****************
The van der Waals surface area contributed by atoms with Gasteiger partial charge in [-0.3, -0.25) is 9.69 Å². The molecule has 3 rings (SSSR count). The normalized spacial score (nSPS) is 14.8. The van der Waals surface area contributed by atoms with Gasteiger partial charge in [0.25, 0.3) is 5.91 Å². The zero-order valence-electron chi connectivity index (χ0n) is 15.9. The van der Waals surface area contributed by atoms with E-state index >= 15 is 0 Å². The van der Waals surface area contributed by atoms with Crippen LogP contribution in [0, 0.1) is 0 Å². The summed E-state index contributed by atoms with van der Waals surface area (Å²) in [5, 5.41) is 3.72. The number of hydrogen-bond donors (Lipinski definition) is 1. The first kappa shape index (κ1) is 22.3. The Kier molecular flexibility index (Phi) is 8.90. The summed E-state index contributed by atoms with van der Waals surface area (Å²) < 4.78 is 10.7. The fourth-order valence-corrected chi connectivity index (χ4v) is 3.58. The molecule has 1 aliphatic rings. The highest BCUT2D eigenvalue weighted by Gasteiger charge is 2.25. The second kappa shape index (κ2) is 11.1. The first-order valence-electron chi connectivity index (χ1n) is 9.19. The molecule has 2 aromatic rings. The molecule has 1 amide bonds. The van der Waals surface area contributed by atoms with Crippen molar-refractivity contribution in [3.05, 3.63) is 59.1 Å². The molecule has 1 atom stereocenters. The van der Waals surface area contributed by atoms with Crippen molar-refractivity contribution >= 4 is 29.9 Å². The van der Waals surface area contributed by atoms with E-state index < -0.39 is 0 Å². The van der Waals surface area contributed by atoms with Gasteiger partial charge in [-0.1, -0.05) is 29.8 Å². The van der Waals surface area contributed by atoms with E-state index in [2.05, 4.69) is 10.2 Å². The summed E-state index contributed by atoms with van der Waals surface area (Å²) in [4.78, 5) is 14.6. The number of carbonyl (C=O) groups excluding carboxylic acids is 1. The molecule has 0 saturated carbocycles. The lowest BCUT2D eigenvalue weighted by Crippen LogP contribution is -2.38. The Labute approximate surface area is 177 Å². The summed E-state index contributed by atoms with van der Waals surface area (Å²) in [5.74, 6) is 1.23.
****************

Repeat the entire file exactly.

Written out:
The van der Waals surface area contributed by atoms with Gasteiger partial charge in [-0.3, -0.25) is 9.69 Å². The molecule has 3 rings (SSSR count). The normalized spacial score (nSPS) is 14.8. The van der Waals surface area contributed by atoms with Gasteiger partial charge in [0.25, 0.3) is 5.91 Å². The zero-order valence-electron chi connectivity index (χ0n) is 15.9. The van der Waals surface area contributed by atoms with E-state index >= 15 is 0 Å². The van der Waals surface area contributed by atoms with Crippen LogP contribution in [0, 0.1) is 0 Å². The summed E-state index contributed by atoms with van der Waals surface area (Å²) in [5, 5.41) is 3.72. The number of hydrogen-bond donors (Lipinski definition) is 1. The first kappa shape index (κ1) is 22.3. The Kier molecular flexibility index (Phi) is 8.90. The summed E-state index contributed by atoms with van der Waals surface area (Å²) < 4.78 is 10.7. The fourth-order valence-corrected chi connectivity index (χ4v) is 3.58. The molecule has 1 aliphatic rings. The highest BCUT2D eigenvalue weighted by Gasteiger charge is 2.25. The second kappa shape index (κ2) is 11.1. The first-order valence-electron chi connectivity index (χ1n) is 9.19. The molecule has 2 aromatic rings. The molecule has 1 amide bonds. The van der Waals surface area contributed by atoms with Crippen molar-refractivity contribution in [3.05, 3.63) is 59.1 Å². The molecule has 1 atom stereocenters. The van der Waals surface area contributed by atoms with Crippen molar-refractivity contribution >= 4 is 29.9 Å². The van der Waals surface area contributed by atoms with E-state index < -0.39 is 0 Å². The van der Waals surface area contributed by atoms with Gasteiger partial charge in [-0.1, -0.05) is 29.8 Å². The van der Waals surface area contributed by atoms with E-state index in [2.05, 4.69) is 10.2 Å². The summed E-state index contributed by atoms with van der Waals surface area (Å²) in [4.78, 5) is 14.6. The number of carbonyl (C=O) groups excluding carboxylic acids is 1. The molecule has 0 saturated carbocycles. The lowest BCUT2D eigenvalue weighted by Crippen LogP contribution is -2.38. The Labute approximate surface area is 177 Å². The summed E-state index contributed by atoms with van der Waals surface area (Å²) in [5.74, 6) is 1.23.